Here at the end of the calendar year, you may be reflecting on the year gone by. This is a great practice as you complete this cycle, and as a foundation for the one now unfolding.
But if you are like most people, you are more highly attuned to the things you think you didn’t do well, then you are to the things you learned, let go of, or accomplished.
Those inner nay-sayers can be vicious, counting what you haven’t done, or pointing out what you did incorrectly, or just plain driving you with the mantra: it’s never enough, or never good enough.
I find myself often reminding my clients to stop, step back, and notice how well they’re doing. “Appreciate what you’ve done,” I’ll exclaim, “pay attention to all you’ve accomplished. Don’t compare yourself to other people. Compare yourself to where you were six months ago, or a year ago—really it’s remarkable.”
It’s great to have an excellent work ethic, and high standards. These absolutely will contribute significantly to creating a successful business. But they are not helpful if they become ways to beat up on yourself. Not helpful at all.
I recently learned the scientific reason for this. (I have all kinds of metaphysical and psychological reasons, but this scientific one is cool.)
It’s called the Inverse Zeno Effect. According to Kim Marcille, the Inverse Zeno Effect is a phenomenon in which processes can be slowed down or accelerated depending upon how you measure them. How you measure them, and how frequently, will determine what the Zeno effect is.
Basically what this means is this: if you frequently measure what you haven’t done, or what you think you haven’t done well or correctly—you will put the brakes on your success. But if you frequently measure even the smallest accomplishments, you will speed up the process toward your success. Even better, says Kim, wrap your vision around how you praise your actions, and you will amplify the effect even more.
So this year, as you reflect on what you’ve done, use the Inverse Zeno effect to your advantage. Like this:
Step One: Make a list of everything you did to educate yourself about your business, and what you did to build your business. Start with the big things, and work down to the smaller things. Really take the time—a few hours maybe—to go back through your year, and map out your efforts and your accomplishments. My experience tells me that you have probably either forgotten, neglected, or discounted much of what you did because it didn’t create the direct result that you hoped it would, or because your expectations were not informed by enough understanding about how business actually works.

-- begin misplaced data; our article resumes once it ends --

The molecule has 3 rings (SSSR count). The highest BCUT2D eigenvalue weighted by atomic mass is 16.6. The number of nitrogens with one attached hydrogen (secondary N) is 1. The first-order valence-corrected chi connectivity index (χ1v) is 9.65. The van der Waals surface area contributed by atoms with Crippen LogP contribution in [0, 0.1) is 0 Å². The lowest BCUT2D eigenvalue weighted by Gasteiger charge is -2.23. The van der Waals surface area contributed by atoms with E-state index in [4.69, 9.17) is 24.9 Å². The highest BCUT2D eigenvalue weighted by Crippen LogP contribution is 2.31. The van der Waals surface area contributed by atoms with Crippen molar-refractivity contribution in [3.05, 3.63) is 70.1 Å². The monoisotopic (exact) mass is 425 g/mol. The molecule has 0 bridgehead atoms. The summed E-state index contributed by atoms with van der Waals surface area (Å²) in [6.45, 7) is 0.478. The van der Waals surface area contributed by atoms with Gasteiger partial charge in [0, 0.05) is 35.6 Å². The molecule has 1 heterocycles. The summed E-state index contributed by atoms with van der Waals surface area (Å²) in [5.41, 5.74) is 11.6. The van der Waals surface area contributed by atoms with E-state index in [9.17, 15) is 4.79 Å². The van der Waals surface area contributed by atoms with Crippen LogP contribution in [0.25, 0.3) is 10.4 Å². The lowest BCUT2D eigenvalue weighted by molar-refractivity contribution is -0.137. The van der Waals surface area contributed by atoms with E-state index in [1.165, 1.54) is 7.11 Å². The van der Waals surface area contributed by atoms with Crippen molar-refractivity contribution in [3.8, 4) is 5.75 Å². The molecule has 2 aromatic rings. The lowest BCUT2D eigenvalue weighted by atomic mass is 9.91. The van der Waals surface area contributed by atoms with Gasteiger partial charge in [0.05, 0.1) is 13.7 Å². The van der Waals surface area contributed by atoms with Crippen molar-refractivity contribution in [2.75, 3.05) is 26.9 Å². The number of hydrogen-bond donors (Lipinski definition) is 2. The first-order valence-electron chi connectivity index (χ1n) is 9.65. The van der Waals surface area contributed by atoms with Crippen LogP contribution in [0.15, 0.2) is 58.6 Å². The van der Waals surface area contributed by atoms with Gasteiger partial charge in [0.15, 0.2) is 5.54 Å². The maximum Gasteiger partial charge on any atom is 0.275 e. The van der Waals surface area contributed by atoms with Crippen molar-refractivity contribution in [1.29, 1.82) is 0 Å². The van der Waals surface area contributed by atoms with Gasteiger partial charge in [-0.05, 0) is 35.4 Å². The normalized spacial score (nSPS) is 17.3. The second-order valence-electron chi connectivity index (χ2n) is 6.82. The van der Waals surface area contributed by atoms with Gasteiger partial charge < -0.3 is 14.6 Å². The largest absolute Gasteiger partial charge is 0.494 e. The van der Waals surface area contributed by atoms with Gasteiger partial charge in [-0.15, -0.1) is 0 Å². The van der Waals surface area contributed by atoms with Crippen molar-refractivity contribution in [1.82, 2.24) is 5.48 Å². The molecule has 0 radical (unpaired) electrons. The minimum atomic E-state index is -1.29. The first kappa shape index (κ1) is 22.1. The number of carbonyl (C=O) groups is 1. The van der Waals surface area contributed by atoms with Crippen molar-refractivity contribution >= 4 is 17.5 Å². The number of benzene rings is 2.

~ > As one of my mentors, David Neagle, says: “You have to remember that most things you do in business don’t work. That’s why persistence is so important.”
Everything is an experiment and a test, even when you’re working with proven models. So it’s important not to be too hard on yourself while you’re learning what works for you.
Step Two: Take your list and frame it with statements about how your actions helped to promote your vision and purpose for your business. Here are a few examples:
You wrote a blog article once a week. Frame it like this: In 2012 I wrote an article in my blog every week, which helped me to refine my message, identify my tribe, and reach out and provide value to my people.
You attended 1-2 events per month in the last quarter of 2012 to meet new people and expand your network. Frame it like this: Over the last three months, I reached out to new people, developed new relationships, and now have a broader network to work with in 2013.
You filled your practice each week with clients. Frame it like this: In 2012 I created a strong foundation for my business with regular clients, and now I’m well positioned to leverage my expertise for greater rewards and income in 2013.
Step Three: Step back, review your list, and acknowledge yourself for what you did do. No matter how few or how small, focus on what you did do, and particularly on what you enjoyed and appreciate. Discipline yourself to focus on what’s positive, not on the negative. B r e a t h e and take it in. Really take it in.
Step Four: Develop a frequent practice—you can start with once a week, then build up to once a business day—of accounting for what you accomplished. Don’t wait until the end of the year to add it all up! You will accelerate your results if you frequently note your actions, and frame them as accomplishments.
For example, for today, I’m going to write: Today I wrote an article for my Tribe about how appreciating yourself is good for your business. This article helped me stay focused on what really matters, enables me to provide value to my people, and helps promote my overall purpose of upliftment through soul-inspired business development. Ah, that feels good just to write and read it.
Your Turn! List out at least one of your accomplishments from 2012 that you want to celebrate and that we can celebrate with you. The Inverse Zeno Effect is magnified even more when you share with others.